There are five senior levels of senior executive management identified in the TIGTA report. The IRS replaced several people in each of the levels including the IRS Commissioner, the Deputy Commissioner for Services and Enforcement, the Acting Commissioner, Tax Exempt and Government Entities Division, the Director Exempt Organizations, and the Director Rulings and Agreements. In addition, more personnel actions may be taken. In the Fixing the Problems section, a fast-track approval process for non-profits was instituted. More technical and programming specialists were added to the Tax-Exempt Status department. In effect, the entire process for processing applications for tax-exempt status was over-hauled. In the final section of the report, Review of IRS Operations, there were several improvements to be instituted including highlighting the role of the National Taxpayer Advocate in assisting taxpayers to resolve problems they might encounter when dealing with the IRS.
TIGTA released a separate report on the status of the conferences that had lead to the embarrassing You Tube training videos. Evidently, 2010 was the year for large conferences within the IRS, specifically one held in Anaheim, CA. It was also the last year for large conferences within the IRS. In fiscal year 2010, large conference costs were $37.6 million. That amount dropped to $6.2 million in 2011 and decreased further to $4.9 million in 2012. According to the report, training related travel was also decreased from the 2010 costs by 51% in 2011 and was reduced by another 35% in 2012. In addition, no paid outside speakers are being used at any IRS conference or training seminar. In total, since 2010, the IRS has reduced its appropriated funding and increased its operating efficiencies by almost $1 billion. The report states: “New procedures and management oversight structures are now in place at the IRS in this area, and we are confident that an event like the one referenced in the TIGTA report would not occur at the IRS today.”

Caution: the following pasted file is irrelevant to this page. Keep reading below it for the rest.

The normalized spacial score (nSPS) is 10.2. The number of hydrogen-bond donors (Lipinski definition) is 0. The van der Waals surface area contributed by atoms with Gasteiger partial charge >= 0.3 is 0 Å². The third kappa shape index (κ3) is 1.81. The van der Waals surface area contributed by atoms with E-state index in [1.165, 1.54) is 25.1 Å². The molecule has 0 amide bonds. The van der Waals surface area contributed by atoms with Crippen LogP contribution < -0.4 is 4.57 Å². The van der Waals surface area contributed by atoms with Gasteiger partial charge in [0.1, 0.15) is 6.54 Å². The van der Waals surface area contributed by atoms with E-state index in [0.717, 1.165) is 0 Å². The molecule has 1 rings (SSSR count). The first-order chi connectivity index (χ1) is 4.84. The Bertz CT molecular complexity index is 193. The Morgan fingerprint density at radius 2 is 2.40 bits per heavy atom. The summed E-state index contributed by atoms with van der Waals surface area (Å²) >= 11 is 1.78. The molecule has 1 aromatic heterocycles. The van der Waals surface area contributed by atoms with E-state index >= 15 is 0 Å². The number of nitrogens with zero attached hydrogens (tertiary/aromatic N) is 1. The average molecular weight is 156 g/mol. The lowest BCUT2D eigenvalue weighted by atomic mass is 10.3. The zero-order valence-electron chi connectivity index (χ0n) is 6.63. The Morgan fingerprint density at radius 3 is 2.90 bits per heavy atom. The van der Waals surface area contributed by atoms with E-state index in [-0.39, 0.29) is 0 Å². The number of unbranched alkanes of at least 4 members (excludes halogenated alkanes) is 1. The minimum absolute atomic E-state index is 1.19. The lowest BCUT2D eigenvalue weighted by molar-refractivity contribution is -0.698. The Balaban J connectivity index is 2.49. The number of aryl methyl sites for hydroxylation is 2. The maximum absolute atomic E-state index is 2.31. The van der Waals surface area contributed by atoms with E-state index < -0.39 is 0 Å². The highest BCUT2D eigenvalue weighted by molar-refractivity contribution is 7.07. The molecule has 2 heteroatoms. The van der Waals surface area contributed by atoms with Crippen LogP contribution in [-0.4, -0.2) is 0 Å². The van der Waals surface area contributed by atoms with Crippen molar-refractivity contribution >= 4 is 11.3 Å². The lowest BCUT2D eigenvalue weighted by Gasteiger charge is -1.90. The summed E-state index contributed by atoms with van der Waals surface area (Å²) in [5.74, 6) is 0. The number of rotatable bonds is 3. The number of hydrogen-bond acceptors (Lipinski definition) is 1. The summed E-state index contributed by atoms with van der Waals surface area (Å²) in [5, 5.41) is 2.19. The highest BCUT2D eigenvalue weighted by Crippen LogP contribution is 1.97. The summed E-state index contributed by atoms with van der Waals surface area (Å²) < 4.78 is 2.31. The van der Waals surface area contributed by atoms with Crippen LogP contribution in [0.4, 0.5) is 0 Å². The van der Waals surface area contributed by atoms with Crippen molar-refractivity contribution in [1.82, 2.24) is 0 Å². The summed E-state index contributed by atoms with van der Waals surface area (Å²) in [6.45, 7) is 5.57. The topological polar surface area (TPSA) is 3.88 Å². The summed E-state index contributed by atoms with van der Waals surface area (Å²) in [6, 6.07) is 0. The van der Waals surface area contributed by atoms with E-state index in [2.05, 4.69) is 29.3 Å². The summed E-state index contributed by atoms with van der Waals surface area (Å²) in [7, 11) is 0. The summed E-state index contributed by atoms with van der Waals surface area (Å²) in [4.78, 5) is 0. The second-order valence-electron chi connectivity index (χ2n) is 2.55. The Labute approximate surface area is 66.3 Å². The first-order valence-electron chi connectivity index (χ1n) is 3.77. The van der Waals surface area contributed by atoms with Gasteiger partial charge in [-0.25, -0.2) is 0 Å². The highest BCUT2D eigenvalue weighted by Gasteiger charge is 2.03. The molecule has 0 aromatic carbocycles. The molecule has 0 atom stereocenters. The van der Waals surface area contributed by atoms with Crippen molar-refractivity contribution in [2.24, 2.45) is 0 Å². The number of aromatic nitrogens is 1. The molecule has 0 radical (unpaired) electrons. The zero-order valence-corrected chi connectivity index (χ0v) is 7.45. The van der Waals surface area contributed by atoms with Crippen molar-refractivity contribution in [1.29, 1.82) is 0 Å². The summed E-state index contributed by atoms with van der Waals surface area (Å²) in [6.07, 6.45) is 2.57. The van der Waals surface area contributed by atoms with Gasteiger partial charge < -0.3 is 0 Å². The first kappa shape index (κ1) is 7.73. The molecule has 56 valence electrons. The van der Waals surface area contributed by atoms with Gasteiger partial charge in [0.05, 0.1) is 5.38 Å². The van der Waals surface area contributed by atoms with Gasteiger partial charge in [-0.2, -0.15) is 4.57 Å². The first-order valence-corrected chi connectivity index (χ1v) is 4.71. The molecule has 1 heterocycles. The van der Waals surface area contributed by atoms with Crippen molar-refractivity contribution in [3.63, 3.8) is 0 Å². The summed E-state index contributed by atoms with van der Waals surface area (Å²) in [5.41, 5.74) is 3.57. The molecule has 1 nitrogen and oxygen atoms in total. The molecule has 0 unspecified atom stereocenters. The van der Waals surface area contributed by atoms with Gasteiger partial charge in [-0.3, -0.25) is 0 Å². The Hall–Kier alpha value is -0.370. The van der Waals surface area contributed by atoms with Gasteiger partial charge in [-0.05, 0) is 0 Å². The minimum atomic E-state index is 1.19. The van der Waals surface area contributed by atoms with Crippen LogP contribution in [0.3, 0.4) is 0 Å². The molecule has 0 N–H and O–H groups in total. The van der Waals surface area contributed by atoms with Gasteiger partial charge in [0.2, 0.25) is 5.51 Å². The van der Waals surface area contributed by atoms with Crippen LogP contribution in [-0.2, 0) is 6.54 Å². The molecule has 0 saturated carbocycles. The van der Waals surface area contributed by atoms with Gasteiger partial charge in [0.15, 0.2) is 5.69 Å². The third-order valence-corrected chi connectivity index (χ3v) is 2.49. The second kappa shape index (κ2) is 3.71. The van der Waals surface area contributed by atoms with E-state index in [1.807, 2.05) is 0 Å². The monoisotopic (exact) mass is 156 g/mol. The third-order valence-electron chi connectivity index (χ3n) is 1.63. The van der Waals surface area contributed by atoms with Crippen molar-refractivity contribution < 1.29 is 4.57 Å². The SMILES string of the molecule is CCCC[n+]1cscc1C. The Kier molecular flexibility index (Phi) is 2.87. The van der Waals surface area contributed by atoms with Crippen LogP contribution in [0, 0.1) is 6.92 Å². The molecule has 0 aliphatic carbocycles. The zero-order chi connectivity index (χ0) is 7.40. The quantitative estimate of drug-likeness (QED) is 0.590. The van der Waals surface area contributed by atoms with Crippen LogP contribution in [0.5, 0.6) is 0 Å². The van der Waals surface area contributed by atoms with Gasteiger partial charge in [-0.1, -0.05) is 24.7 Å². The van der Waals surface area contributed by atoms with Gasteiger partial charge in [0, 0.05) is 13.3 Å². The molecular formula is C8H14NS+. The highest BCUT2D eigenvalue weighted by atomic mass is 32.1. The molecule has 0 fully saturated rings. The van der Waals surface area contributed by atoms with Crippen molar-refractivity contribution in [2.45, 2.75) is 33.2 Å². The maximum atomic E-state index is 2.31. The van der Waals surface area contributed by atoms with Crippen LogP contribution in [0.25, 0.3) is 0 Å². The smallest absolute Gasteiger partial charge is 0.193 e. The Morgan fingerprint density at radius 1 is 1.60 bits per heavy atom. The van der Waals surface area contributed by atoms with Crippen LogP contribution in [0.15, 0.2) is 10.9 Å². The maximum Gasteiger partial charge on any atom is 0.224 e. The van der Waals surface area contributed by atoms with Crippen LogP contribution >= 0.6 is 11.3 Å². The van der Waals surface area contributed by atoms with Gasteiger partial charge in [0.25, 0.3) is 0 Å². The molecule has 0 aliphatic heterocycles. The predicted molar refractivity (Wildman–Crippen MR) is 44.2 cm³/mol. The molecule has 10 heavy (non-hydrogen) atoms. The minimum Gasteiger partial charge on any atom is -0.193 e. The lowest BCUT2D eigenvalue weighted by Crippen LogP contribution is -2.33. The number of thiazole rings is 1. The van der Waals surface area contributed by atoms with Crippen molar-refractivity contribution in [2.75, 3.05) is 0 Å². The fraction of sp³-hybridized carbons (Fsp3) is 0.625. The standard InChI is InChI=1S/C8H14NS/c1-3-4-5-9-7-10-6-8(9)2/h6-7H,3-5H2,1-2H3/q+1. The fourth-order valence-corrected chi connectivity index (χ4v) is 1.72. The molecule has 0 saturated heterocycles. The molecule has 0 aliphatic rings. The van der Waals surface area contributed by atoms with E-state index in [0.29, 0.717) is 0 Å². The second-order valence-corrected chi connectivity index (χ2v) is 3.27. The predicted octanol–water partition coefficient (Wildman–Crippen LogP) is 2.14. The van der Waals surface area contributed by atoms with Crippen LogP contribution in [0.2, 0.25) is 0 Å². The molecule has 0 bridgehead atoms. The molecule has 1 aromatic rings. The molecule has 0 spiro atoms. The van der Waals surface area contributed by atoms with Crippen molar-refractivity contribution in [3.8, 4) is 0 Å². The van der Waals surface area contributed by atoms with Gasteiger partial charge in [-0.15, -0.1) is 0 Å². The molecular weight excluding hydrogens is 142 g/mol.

How difficult is it to do the job that the IRS has to do? Contained in the 83 page report was a discussion of the IRS’ “Mission Complexity”. I would say the IRS is in a tough spot. About 59% of all individual taxpayers pay a return preparer to complete their return. About 71% of all unincorporated business taxpayers employ a service to prepare their return. I would approximate that almost 100% of all incorporated taxpayers pay to have their return completed. The Internal Revenue Code is thousands of pages long backed up by thousands upon thousands of regulations, private letter rulings, administrative rulings, procedures, court cases, commentary, etc., etc. The IRS received more than 115 million telephone calls in each of the last two fiscal years. That is on top of the website contacts.
On top of everything else, Congress makes changes constantly to the Code. Those changes lead to more regulations, more private letter rulings, more administrative rulings, more procedures, more court cases, and more commentary. Congress should think about what happens down the line when they make substantial changes to the Code. The IRS is the middle-man between Congress and the taxpayers. As I said above, that’s a tough spot to be in the best of times. Taking into account that health care reform is going to impact the IRS greatly, I wonder just how efficient they will be when Obamacare is fully implemented. We will all find out in about 2015. This is Jerry Coon signing off.
Jerry Coon is an Enrolled Agent and
a Registered Tax Return Preparer.
He owns Action Tax Service on
Northland Dr. in Rockford.
Contact Jerry through his website: